Spinning Away: the origin of the Egyptian folk dance Tanoura

Spinning Away: the origin of the Egyptian folk dance Tanoura

Egyptian Tanoura Dancer
Photo via NS Dancing Dance Studio

As I watch the belly dancer leave the room and turn to my cousins ​​to comment on her performance and flashy costume, I notice another performer entering and taking a seat in the center of the room.

“It’s the Tanoura! ”we blurt out happily, recognizing him instantly.

In a huge colorful skirt with lights tied on it, pants underneath and a white skullcap, the young man began to spin to the tunes of the Arab song ‘Doury Beena‘(Spin Us Around) alongside the sound of rhythmic applause from the audience.

As the layers of the skirts spun and the performance continued, we saw the Tanoura the dancer takes off a skirt, folds it and holds it in his arms as if it were a baby. Just before the end of her performance, the dancer removed a layer of the skirts, spinning it on her head, moving from table to table to spin the skirt on the audience’s head. I later learned that some believe it is symbolic of the Almighty showering participants with blessings.

As it continued to spin effortlessly, my mind wandered far, wondering about the origin of this dance which is today among the most popular Egyptian folk dances.

Tanoura dancer on a desert safari
Photo via Oasis Palm Tourism

Tanoura is an Arabic word, which translates to skirt in English. It is a traditional folk dance in Egypt, where the dancer turns to the tunes of Arabic songs, sometimes also religious, known as Tawasheeh (a mixture of Quranic verses and classical poetry). If the dance is performed according to a spiritual association, it would rotate counterclockwise, symbolizing the Muslim pilgrimage around the Ka’aba. If it is for entertainment purposes, it could rotate clockwise or counterclockwise. the Tanoura is a unique dance that is often viewed as philosophical or even religious, taking the dancer to new spiritual levels.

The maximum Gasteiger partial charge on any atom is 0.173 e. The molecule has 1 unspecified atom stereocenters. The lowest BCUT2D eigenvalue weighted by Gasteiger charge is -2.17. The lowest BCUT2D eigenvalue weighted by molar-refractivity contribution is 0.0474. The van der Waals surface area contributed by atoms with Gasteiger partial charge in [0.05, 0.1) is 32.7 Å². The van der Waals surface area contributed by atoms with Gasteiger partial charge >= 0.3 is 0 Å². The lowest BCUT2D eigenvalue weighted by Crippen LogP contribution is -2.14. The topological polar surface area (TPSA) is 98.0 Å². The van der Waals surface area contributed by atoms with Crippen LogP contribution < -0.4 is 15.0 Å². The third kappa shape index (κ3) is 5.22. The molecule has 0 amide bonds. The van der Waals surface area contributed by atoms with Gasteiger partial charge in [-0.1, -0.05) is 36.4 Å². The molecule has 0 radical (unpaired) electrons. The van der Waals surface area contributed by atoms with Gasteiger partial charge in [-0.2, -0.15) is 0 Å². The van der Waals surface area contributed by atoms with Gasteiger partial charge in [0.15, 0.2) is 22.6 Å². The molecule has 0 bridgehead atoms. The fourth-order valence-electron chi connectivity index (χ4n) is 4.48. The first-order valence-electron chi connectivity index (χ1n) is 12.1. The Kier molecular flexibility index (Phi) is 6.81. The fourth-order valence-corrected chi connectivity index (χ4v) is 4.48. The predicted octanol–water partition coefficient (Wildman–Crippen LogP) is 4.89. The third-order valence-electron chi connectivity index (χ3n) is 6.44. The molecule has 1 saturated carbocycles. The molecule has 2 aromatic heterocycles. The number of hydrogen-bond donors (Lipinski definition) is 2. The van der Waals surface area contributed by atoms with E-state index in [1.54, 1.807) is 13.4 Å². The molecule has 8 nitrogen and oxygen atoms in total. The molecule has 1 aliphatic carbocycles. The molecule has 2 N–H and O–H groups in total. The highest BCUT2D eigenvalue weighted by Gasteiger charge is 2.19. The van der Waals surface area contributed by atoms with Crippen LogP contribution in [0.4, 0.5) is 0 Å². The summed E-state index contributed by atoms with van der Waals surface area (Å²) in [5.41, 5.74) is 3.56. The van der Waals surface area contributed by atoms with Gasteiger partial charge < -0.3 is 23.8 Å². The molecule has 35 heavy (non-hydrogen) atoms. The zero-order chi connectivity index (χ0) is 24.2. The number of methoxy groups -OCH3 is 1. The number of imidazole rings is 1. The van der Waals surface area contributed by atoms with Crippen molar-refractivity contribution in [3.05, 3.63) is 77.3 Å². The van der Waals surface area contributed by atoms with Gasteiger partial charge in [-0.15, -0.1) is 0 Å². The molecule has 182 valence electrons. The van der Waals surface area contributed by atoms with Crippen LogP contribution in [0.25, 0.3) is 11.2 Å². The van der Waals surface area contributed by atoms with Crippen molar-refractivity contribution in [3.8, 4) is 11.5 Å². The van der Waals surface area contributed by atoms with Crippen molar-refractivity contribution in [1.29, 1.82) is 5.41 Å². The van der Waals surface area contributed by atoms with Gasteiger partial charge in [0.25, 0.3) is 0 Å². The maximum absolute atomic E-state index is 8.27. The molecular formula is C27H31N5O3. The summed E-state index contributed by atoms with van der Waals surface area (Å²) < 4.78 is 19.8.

Many historians say that the Tanoura the dance was first introduced by the Turkish philosopher and poet Jalal al-Din al-Rumi, and that it arrived in Egypt in the 14th century. Jalal al-Din al-Rumi was a renowned Sufi scholar in the 13th century and is said to have been the first Tanoura dancer in the Fatimid era. At the time, dancing was reserved for the Sufi community. Today it is also practiced by non-Sufis.

Some say that the Tanoura can be described as an evolved representation of the Sufi whirling dervishes, an important part of Sufism, known for its mysticism and spiritual mode of worship. The Sufi whirlpool is a physical act of meditation where the Sufis rotate until they reach a level of religious ecstasy. They wear long white dresses and perform in groups, unlike by Tanoura solo performance. Many say that over time the Egyptians made additions to the Tanoura dancing to make it more entertaining and fun, adding tambourines, colors, lights and music that is not necessarily religious.

Sufi whirling dervishes in Turkey
Photo via AP

Unlike most dances, which are mostly performed by women, this dance is only performed by men. Whether on a desert safari, a cruise on the Nile, a religious festival or al-mawlid al-nabawi (the annual celebration of the birthday of the Prophet Muhammad), the Tanoura is always a main part of the event’s programming. So if you are passing through Egypt and planning to attend a religious holiday or cultural event, make sure you don’t miss the exceptional Tanoura performance.

Fun fact: a skirt worn by the Tanoura the dancer can weigh up to 15 kilograms, and Tanoura the dancers perform wearing three skirts, if not more.

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